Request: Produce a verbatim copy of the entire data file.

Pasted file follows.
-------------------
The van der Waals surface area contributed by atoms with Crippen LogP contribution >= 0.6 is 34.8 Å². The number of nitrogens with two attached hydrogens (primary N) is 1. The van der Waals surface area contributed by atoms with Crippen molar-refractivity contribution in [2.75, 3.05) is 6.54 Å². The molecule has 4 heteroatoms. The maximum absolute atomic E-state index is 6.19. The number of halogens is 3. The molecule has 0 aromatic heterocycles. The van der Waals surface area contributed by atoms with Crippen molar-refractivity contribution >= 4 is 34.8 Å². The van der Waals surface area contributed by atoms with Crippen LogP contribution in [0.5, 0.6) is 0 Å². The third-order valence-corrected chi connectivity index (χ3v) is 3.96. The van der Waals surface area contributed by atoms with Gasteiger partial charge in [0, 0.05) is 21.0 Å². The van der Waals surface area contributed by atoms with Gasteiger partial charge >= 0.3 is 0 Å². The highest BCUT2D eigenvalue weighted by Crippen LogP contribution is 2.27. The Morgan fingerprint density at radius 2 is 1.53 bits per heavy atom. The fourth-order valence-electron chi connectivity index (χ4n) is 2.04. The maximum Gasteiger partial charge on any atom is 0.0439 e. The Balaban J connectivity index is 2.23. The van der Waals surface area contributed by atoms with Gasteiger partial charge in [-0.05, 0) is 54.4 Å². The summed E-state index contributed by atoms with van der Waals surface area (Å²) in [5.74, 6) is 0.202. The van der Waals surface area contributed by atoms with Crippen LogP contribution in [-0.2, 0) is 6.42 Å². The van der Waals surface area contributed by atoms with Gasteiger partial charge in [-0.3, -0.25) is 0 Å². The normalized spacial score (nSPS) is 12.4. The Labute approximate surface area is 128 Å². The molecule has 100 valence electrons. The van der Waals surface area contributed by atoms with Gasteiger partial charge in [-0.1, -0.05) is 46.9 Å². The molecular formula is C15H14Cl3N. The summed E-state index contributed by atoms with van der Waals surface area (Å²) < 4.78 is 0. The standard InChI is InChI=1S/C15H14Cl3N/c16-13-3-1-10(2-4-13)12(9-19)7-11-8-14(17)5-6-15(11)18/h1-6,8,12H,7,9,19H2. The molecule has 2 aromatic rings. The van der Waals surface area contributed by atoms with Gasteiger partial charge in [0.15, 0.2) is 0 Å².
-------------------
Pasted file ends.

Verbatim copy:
The van der Waals surface area contributed by atoms with Crippen LogP contribution >= 0.6 is 34.8 Å². The number of nitrogens with two attached hydrogens (primary N) is 1. The van der Waals surface area contributed by atoms with Crippen molar-refractivity contribution in [2.75, 3.05) is 6.54 Å². The molecule has 4 heteroatoms. The maximum absolute atomic E-state index is 6.19. The number of halogens is 3. The molecule has 0 aromatic heterocycles. The van der Waals surface area contributed by atoms with Crippen molar-refractivity contribution >= 4 is 34.8 Å². The van der Waals surface area contributed by atoms with Crippen LogP contribution in [0.5, 0.6) is 0 Å². The third-order valence-corrected chi connectivity index (χ3v) is 3.96. The van der Waals surface area contributed by atoms with Gasteiger partial charge in [0, 0.05) is 21.0 Å². The van der Waals surface area contributed by atoms with Gasteiger partial charge >= 0.3 is 0 Å². The highest BCUT2D eigenvalue weighted by Crippen LogP contribution is 2.27. The Morgan fingerprint density at radius 2 is 1.53 bits per heavy atom. The fourth-order valence-electron chi connectivity index (χ4n) is 2.04. The maximum Gasteiger partial charge on any atom is 0.0439 e. The Balaban J connectivity index is 2.23. The van der Waals surface area contributed by atoms with Gasteiger partial charge in [-0.05, 0) is 54.4 Å². The summed E-state index contributed by atoms with van der Waals surface area (Å²) in [5.74, 6) is 0.202. The van der Waals surface area contributed by atoms with Crippen LogP contribution in [-0.2, 0) is 6.42 Å². The van der Waals surface area contributed by atoms with Gasteiger partial charge in [-0.3, -0.25) is 0 Å². The normalized spacial score (nSPS) is 12.4. The Labute approximate surface area is 128 Å². The molecule has 100 valence electrons. The van der Waals surface area contributed by atoms with Gasteiger partial charge in [-0.1, -0.05) is 46.9 Å². The molecular formula is C15H14Cl3N. The summed E-state index contributed by atoms with van der Waals surface area (Å²) < 4.78 is 0. The standard InChI is InChI=1S/C15H14Cl3N/c16-13-3-1-10(2-4-13)12(9-19)7-11-8-14(17)5-6-15(11)18/h1-6,8,12H,7,9,19H2. The molecule has 2 aromatic rings. The van der Waals surface area contributed by atoms with Gasteiger partial charge in [0.15, 0.2) is 0 Å².